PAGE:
So, I found another protégé on Sunday. That'd be the third. Really, the second... Evan has moved on as the summer has gone by, playing 980+ golf since the end of July (Freedom Flight, Kingston Open, Falcon Fall Classic). After Freedom Flight I started working with Nick Gray, who has only been playing since June. On Sunday I played some golf with Alex Gilson who has been playing since last December. So far, I feel like I'm doing a good job of identifying new players with some talent in the area and keeping them motivated.
Evan is an obvious success. I know I haven't necessarily trained him, so much as golfed with him and given him tips when needed. Really he's been golfing just as long as I have (in our fourth year). When we started golfing this spring he wasn't playing too hot, but I tried my best to keep him playing tournaments and practicing, doing field work. Having Justin Smith here from Oklahoma, a player at his skill level at the time, helped. That may have been the biggest boost: it seemed to make him WANT to be better. He'll be playing at a 1000 rated level at any time from a year from now to ... well whenever, depending on his own motivation.
Next down the line, skills-wise, is Alex. He started golfing in December and worked through the winter. When spring came he started playing tournaments. In July he won an event in rec, playing 940 rated golf at a wide open hyzer course. I golfed with him Saturday evening at Ottawa Park, playing a safari course designed by Chris Hoyle. The reason he won the round at BG was obvious, he can throw for D. He's good with hyzers for distance. He's got some natural ability. One thing he was having issues with was his putting. He's a line drive putter, which I like. You can't make it if you're not confident in running at it. A few simple fixes and he wasn't spraying it left or right anymore... mainly squaring up his shoulders. Then he kept hitting low and I had him raise his chin, to straighten his back. He stopped missing low. During the rounds at Willow sunday he went from throwing 200 foot shots with Panthers on an s-curve, because he couldn't throw a line drive off the tee... to throwing the Panther 300+ on a line drive, and throwing the Classic Roc straight 200 feet by the end of the day. Lots of potential.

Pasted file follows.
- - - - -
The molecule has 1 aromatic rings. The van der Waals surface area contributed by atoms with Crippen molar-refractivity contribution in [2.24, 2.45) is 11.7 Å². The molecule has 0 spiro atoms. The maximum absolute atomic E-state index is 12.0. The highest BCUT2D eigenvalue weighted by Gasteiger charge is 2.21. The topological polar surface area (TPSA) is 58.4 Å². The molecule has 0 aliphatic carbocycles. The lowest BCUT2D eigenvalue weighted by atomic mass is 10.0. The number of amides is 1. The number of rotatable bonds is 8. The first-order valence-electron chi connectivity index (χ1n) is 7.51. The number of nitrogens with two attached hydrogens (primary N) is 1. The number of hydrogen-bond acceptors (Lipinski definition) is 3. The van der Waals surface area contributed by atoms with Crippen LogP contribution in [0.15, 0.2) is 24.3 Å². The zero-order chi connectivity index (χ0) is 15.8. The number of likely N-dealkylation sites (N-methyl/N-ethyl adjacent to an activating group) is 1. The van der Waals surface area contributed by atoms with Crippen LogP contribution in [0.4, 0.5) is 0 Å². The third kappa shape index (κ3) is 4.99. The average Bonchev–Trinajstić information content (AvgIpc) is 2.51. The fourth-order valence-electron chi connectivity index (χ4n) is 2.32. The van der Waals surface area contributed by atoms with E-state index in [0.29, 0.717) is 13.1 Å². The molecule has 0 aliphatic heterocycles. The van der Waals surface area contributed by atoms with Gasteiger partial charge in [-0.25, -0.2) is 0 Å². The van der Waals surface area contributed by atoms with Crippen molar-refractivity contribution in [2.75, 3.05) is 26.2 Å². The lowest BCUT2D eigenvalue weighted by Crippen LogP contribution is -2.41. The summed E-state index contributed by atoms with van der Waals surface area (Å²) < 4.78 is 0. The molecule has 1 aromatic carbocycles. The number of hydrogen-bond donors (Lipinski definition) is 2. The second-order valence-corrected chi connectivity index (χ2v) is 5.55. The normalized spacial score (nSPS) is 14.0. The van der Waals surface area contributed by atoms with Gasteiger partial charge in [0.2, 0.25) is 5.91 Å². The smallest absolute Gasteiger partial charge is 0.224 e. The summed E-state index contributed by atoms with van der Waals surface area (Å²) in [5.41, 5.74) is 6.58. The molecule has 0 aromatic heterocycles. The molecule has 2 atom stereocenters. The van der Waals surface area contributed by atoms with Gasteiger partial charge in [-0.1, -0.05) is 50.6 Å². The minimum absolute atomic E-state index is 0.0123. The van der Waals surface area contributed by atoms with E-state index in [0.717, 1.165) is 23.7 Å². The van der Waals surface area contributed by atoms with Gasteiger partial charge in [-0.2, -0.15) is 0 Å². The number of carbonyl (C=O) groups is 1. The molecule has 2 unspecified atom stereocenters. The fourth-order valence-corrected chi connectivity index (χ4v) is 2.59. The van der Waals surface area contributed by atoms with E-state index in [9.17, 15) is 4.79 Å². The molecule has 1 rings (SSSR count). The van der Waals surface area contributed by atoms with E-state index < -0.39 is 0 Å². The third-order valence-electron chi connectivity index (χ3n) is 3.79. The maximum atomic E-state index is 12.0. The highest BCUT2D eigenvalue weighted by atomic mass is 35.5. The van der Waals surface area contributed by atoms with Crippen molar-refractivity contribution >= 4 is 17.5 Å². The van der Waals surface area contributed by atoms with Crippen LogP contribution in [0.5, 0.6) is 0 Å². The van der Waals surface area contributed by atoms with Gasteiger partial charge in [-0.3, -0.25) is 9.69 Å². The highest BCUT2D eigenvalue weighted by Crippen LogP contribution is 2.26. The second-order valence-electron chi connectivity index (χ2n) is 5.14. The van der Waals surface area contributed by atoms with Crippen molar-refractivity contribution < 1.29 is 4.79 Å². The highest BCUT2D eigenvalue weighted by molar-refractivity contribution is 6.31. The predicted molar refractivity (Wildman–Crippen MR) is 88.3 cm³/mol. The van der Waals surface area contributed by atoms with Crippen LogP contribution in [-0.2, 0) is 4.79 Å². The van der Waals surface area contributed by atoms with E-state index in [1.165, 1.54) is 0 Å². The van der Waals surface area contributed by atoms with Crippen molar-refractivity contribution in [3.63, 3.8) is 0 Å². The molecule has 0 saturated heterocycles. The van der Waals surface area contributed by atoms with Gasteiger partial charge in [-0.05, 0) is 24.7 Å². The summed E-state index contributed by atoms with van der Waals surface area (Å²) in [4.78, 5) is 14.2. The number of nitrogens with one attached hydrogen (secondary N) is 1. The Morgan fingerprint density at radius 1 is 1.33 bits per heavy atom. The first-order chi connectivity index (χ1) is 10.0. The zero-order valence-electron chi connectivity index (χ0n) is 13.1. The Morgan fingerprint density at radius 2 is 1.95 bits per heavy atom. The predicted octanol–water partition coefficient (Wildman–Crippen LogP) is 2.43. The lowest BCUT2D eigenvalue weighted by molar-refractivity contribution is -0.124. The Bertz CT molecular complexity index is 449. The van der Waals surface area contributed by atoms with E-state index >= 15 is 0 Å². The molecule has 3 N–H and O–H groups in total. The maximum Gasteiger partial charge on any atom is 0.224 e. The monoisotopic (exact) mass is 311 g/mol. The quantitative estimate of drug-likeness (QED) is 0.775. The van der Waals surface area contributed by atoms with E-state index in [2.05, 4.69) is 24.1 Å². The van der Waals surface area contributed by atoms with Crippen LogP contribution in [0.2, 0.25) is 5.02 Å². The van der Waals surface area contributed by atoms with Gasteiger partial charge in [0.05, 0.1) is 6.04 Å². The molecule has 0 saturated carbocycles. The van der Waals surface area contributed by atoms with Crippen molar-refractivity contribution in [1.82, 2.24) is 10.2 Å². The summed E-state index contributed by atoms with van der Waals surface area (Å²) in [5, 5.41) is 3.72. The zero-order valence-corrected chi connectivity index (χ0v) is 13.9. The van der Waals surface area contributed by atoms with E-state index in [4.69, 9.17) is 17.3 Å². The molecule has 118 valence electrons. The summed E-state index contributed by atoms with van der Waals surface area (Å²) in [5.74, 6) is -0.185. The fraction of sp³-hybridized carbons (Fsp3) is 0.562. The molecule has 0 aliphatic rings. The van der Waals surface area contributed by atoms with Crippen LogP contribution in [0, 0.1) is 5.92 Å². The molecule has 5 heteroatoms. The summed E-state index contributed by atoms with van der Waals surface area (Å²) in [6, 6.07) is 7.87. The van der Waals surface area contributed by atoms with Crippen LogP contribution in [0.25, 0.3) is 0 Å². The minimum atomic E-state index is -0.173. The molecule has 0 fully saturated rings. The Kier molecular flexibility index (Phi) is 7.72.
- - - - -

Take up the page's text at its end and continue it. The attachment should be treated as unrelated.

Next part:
Nick Gray is the most unusual of the group. I'd say he has the most drive and motivation, and the least natural ability and build for it. He comes from a bodybuilding background. The other two are lean and lanky. But he's obsessed with learning. He's soaked up a ton of information from sites like discgolfreview.com, but he's overthinking things right now. He really absorbed things like the bent elbow technique and tendon bounce and other shit that is over-complicating things for him right now. He's only been playing since June, so I'm not too worried. I can help him un-learn it all pretty quick. I'm going to spend a few hours working with him on Friday and try to tear things down. One thing he's having issues with: hyzer flip and straight shots. Right now EVERYTHING he throws is an s-curve. I need to break him of it. But I think his drive will make up for his lack of natural ability right now, he's going to be a solid player.
Personally, I think that with these guys I can set Toledo up to have a bright future as a competitive area. If each of these guys works at their games and stays in it, Toledo can have a solid set of 990+ golfers by the end of 2010. I know that that is pretty long term. I may not even be in Toledo by the end of it. And I know that Toledo already has a lot of names that "couldawoulda" been 990+ rated golfers, guys with potential (Whitehead, Schuller, Gill, Hoyle, Grabowski... guys whose lives got in the way). Maybe this is all pipe-dream, but I'm working to make it happen. Toledo won't be a laughing stock competitively soon enough. People just need to put in the work.
I know I will. Just gotta find a way to instill that in other guys. I'm enjoying it.